Our Creepy Crawly Pets

We found this guy at our doorstep last Friday afternoon.
It was a deja vu moment.
6 years ago, a similar guy showed up at our doorstep on my elder son’s 7th birthday.
He thought it was a present from his Dad.
And my boys had their first praying mantis pet.

We were just reminiscing the days where we had our first mantis.
And lamenting how hard it is these days to catch one.
The NParks people are doing a good job keeping our parks green and keeping bugs away.
We hardly see any creepy crawlies around our estate.
It was easier to find them when we were living overseas.

The boys brought home a couple of geckos during a hiking trip when we were living in Alabama.
These green fellas were cute, according to my boys. (and no, I don’t like them)
They crawled all over us when carried but won’t move around much if left on their own.
We didn’t build any nice homes for them but let them live with the boys’ toys and hunt their own food around the house.
One eventually died and we let the other one go.

We also found a brown widow in our backyard, tucked in a corner of the seat of an outdoor chair and decided to keep her.
The brown widow is the cousin of the more infamous black widow.
We learned from then on, to never assume that the chairs were safe for sitting and always check the bottom of the seats.

She had a fat butt and could be identified by the orange hourglass on her belly.
She uses the same neurotoxic venom as its cousin but is less dangerous because she delivers less venom in her bite.
They came out from hibernation when the weather started to warm up.
That was when we couldn’t do without the pest control guys.

She built the strongest and stickiest of homes, definitely not those that could be destroyed by a gust of wind.
During the time that we had her, she managed to kill a few other species of spiders.
We dropped in those spiders as ‘food’ and they were found dead, wrapped up in sticky silk the next day.
We weren’t sure whether she sucked the juices out of them but she is known to eat up the male after mating.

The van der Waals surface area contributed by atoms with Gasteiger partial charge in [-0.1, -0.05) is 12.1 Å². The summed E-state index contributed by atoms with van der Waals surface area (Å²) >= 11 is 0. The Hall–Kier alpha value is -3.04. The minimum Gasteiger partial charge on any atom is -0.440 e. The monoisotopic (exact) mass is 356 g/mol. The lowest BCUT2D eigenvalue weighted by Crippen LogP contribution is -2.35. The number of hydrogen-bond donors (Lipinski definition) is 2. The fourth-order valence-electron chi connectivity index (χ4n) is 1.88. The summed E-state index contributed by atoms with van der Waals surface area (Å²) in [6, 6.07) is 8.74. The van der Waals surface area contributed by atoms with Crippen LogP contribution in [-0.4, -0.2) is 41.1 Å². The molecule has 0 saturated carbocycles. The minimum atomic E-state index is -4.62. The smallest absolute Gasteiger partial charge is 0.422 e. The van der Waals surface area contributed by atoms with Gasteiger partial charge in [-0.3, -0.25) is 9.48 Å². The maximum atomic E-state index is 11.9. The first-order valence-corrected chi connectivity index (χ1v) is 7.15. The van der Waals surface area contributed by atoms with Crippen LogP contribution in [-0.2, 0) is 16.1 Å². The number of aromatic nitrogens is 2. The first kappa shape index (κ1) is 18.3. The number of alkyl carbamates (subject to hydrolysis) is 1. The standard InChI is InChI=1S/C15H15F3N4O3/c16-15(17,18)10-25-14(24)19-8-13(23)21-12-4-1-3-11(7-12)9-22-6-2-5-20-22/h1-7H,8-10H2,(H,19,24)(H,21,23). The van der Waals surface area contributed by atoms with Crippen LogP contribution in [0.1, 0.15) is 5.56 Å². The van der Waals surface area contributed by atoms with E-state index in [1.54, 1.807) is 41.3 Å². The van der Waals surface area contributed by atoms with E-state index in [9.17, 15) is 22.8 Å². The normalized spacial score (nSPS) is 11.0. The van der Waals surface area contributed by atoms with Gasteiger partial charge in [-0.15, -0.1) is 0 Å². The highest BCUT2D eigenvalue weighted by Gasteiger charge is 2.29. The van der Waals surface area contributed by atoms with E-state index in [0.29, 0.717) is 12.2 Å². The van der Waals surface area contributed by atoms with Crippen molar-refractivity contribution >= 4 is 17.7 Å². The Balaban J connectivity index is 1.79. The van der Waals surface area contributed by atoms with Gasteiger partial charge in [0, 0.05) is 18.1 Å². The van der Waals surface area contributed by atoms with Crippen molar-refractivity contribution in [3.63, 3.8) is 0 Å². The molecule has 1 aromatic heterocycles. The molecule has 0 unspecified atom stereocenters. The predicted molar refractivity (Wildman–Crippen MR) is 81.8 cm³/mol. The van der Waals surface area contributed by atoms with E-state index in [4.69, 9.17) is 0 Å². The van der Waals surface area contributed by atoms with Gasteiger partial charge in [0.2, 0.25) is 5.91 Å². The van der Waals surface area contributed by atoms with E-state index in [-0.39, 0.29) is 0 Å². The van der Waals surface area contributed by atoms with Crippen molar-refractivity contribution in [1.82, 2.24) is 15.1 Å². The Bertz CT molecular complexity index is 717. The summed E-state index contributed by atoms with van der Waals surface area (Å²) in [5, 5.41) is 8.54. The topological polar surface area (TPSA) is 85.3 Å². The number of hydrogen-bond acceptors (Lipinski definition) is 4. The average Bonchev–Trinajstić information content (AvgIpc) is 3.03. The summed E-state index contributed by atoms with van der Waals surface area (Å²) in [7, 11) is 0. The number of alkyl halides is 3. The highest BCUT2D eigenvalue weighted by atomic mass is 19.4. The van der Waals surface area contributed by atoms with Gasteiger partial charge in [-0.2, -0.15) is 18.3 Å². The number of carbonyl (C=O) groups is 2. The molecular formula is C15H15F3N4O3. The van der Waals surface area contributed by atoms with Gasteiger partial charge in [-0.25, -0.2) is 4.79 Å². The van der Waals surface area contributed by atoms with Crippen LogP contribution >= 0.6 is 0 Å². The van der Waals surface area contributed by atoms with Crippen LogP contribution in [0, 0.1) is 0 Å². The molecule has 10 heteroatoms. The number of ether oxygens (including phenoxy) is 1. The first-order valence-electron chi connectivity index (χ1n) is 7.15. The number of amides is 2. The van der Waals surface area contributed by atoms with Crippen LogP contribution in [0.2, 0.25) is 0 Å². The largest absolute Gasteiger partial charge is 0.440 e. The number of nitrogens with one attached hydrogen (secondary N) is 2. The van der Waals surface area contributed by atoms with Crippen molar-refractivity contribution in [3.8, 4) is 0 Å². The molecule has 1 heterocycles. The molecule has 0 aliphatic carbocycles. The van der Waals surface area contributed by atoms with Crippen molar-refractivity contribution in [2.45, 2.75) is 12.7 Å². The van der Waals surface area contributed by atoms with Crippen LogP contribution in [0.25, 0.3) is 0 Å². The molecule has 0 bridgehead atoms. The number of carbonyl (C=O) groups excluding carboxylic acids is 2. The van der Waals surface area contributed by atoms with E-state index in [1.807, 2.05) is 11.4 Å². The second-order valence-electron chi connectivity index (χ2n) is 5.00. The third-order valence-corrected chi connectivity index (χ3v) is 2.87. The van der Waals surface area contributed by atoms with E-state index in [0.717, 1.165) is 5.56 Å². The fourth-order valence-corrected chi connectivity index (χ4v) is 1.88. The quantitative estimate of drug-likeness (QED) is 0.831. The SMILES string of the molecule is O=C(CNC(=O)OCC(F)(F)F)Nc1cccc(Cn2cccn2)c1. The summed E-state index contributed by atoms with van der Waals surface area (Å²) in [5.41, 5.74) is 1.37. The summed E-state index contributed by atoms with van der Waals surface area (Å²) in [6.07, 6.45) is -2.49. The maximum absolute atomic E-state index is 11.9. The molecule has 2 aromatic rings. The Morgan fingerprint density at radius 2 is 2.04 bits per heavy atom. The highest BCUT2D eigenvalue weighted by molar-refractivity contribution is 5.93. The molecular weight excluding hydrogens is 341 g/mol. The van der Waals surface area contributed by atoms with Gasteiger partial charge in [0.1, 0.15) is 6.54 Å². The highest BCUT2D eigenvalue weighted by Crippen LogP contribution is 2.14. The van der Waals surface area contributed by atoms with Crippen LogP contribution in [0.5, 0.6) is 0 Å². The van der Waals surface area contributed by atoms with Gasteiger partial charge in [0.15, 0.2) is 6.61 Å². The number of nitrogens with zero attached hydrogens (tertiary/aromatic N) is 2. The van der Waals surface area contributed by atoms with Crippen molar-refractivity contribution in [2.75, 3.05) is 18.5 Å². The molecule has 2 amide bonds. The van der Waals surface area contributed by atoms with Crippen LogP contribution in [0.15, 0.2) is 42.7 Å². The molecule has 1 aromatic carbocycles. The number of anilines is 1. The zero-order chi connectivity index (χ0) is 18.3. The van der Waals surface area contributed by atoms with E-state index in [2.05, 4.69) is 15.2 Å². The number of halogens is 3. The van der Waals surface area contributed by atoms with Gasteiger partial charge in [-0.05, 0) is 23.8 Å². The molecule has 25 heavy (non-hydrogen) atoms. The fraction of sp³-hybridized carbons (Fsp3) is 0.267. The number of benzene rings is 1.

We tried to verify that by dropping in what looked like a male brown widow but that got her killed instead.
Till today, we still couldn’t solve the mysterious death.

These creepy crawlies often don’t live long.
But they lived long enough for the boys to learn that keeping pets requires work. (and for me to find my hidden courage and capacity to like these creatures)
Finding food for their pet was one of those work.
They had to catch them alive because these creepy crawlies like their food fresh, just like us.
And for every creepy crawly they had, they learned about death and saying goodbyes.
It was perhaps one of the toughest lesson for them and they remember.

Last Friday, they were thrilled when mantis showed up.
But that excitement didn’t last long.

They loved how alert the mantis was.
They loved his vibrant green coat and how he eagerly propped up and peered into my camera.
They loved his vividness.
But they also sensed that he was scared and was trying to escape.
And they were most worried to see him die.

They had the mantis long enough to show him to their Dad when he came home from work.
Both boys decided to let the mantis go that very evening.
I was the one who was reluctant, knowing how hard it was to have a mantis showed up at our doorstep!
But I agreed to it and later realised that maybe I should be glad that they showed kindness and could empathize with their creepy crawly friends.

Read about their first mantis pet
And how he died.



  1. Bumble Bee Mum says:

    I wouldn’t mind having a mantis appearing at my doorstep!! I can’t keep pets – not a dog, not a gecko, not a mantis.. But it would be fun to observe one so up close just for a while!

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